Have you ever spent hours lovingly coding your Next Great Program, only to discover that part of your audience cannot use it because they are behind a proxy server? If you are going to be using the network, it pays to plan ahead for this situation. Adding proxy capability to your program is not very difficult. Here’s a quick code snippet that does just that:

1
2
3
4
5
6
7
8
9
10
11
12
13
14
15
public static void enableProxy(String host, int port, final String username, final char[] password) {
    System.setProperty("http.proxyHost", host);
    System.setProperty("http.proxyPort", String.valueOf(port));

    if (username != null && !username.isEmpty()) {
        Authenticator.setDefault(new Authenticator() {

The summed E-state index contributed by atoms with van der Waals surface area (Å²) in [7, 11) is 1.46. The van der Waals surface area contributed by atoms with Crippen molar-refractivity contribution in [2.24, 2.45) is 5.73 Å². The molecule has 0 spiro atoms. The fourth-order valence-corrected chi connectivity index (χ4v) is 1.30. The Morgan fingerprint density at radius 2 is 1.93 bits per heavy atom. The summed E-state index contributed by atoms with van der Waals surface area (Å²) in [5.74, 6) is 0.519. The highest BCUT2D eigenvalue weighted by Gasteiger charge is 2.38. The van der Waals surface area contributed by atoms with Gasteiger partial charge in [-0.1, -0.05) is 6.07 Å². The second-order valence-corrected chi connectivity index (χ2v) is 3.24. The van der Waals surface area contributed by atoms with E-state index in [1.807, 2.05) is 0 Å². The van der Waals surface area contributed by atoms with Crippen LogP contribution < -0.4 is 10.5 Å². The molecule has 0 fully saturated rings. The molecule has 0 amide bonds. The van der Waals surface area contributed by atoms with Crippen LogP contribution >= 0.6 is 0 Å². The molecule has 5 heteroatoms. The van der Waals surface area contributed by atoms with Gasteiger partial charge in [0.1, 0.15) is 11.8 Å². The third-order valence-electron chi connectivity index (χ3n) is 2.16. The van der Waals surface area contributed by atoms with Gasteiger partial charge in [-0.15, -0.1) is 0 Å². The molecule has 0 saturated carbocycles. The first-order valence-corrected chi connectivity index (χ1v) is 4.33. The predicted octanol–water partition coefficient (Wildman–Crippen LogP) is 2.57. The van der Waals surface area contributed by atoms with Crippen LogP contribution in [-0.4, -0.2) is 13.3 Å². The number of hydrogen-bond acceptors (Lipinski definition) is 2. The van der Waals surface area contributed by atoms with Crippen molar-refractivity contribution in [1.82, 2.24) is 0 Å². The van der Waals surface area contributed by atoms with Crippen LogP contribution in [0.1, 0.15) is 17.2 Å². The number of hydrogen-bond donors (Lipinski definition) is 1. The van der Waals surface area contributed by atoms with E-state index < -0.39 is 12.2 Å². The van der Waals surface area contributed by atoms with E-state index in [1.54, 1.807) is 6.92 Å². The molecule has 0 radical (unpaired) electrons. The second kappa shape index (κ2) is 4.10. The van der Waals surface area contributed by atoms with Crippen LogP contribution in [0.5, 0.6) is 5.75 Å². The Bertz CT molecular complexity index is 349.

@Override
        protected PasswordAuthentication getPasswordAuthentication() {
            return new PasswordAuthentication(username, password);
        }

        });
    }
}

Calling this method with a host and port will set up the system properties necessary for proxy access to work. If the username is not null, it will also set up a PasswordAuthentication object to perform authentication as needed. To disable the proxy, call this method:

1
2
3
4
public static void clearProxy() {
    System.clearProperty("http.proxyHost");
    System.clearProperty("http.proxyPort");
}

Now, all you have to do is provide a way for the user to enter the proxy settings, persist the settings, and call the enableProxy method. At application startup, you can read the settings from where you have stored them and enable the proxy.

Another option is to tell the JVM to use your system proxy settings. However, I have had problems with this detecting the system properties in some cases on some operating systems:

1
System.setProperty("java.net.useSystemProxies", "true");

Adding proxy support to your code is easy! Taking the time to add proxy support to your application will save you headaches later on down the road. Happy coding!